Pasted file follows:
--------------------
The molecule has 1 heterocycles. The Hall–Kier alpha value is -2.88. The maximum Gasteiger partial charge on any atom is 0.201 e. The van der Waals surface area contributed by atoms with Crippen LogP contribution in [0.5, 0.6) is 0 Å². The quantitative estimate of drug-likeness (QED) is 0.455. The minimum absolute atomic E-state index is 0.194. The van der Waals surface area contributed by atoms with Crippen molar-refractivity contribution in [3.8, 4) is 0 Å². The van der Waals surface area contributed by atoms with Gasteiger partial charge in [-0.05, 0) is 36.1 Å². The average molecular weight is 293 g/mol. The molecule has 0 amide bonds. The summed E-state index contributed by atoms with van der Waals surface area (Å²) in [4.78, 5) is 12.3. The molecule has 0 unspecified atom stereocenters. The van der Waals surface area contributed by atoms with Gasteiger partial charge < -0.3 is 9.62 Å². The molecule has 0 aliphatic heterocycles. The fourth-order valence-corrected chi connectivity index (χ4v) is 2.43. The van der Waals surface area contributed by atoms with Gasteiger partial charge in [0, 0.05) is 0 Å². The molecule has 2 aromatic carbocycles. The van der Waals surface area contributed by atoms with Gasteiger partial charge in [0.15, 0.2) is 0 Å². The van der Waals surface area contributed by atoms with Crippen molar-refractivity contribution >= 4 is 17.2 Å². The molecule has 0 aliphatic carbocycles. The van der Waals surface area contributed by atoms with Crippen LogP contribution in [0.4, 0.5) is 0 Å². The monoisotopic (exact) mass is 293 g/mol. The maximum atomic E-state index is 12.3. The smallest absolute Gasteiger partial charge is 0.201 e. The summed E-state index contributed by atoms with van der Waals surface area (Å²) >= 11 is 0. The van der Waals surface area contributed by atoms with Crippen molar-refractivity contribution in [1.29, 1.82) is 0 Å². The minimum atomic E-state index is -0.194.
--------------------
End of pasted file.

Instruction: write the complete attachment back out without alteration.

The molecule has 1 heterocycles. The Hall–Kier alpha value is -2.88. The maximum Gasteiger partial charge on any atom is 0.201 e. The van der Waals surface area contributed by atoms with Crippen LogP contribution in [0.5, 0.6) is 0 Å². The quantitative estimate of drug-likeness (QED) is 0.455. The minimum absolute atomic E-state index is 0.194. The van der Waals surface area contributed by atoms with Crippen molar-refractivity contribution in [3.8, 4) is 0 Å². The van der Waals surface area contributed by atoms with Gasteiger partial charge in [-0.05, 0) is 36.1 Å². The average molecular weight is 293 g/mol. The molecule has 0 amide bonds. The summed E-state index contributed by atoms with van der Waals surface area (Å²) in [4.78, 5) is 12.3. The molecule has 0 unspecified atom stereocenters. The van der Waals surface area contributed by atoms with Gasteiger partial charge < -0.3 is 9.62 Å². The molecule has 0 aliphatic heterocycles. The fourth-order valence-corrected chi connectivity index (χ4v) is 2.43. The van der Waals surface area contributed by atoms with Gasteiger partial charge in [0, 0.05) is 0 Å². The molecule has 2 aromatic carbocycles. The van der Waals surface area contributed by atoms with Gasteiger partial charge in [0.15, 0.2) is 0 Å². The van der Waals surface area contributed by atoms with Crippen molar-refractivity contribution >= 4 is 17.2 Å². The molecule has 0 aliphatic carbocycles. The van der Waals surface area contributed by atoms with Crippen LogP contribution in [0.4, 0.5) is 0 Å². The monoisotopic (exact) mass is 293 g/mol. The maximum atomic E-state index is 12.3. The smallest absolute Gasteiger partial charge is 0.201 e. The summed E-state index contributed by atoms with van der Waals surface area (Å²) >= 11 is 0. The van der Waals surface area contributed by atoms with Crippen molar-refractivity contribution in [1.29, 1.82) is 0 Å². The minimum atomic E-state index is -0.194.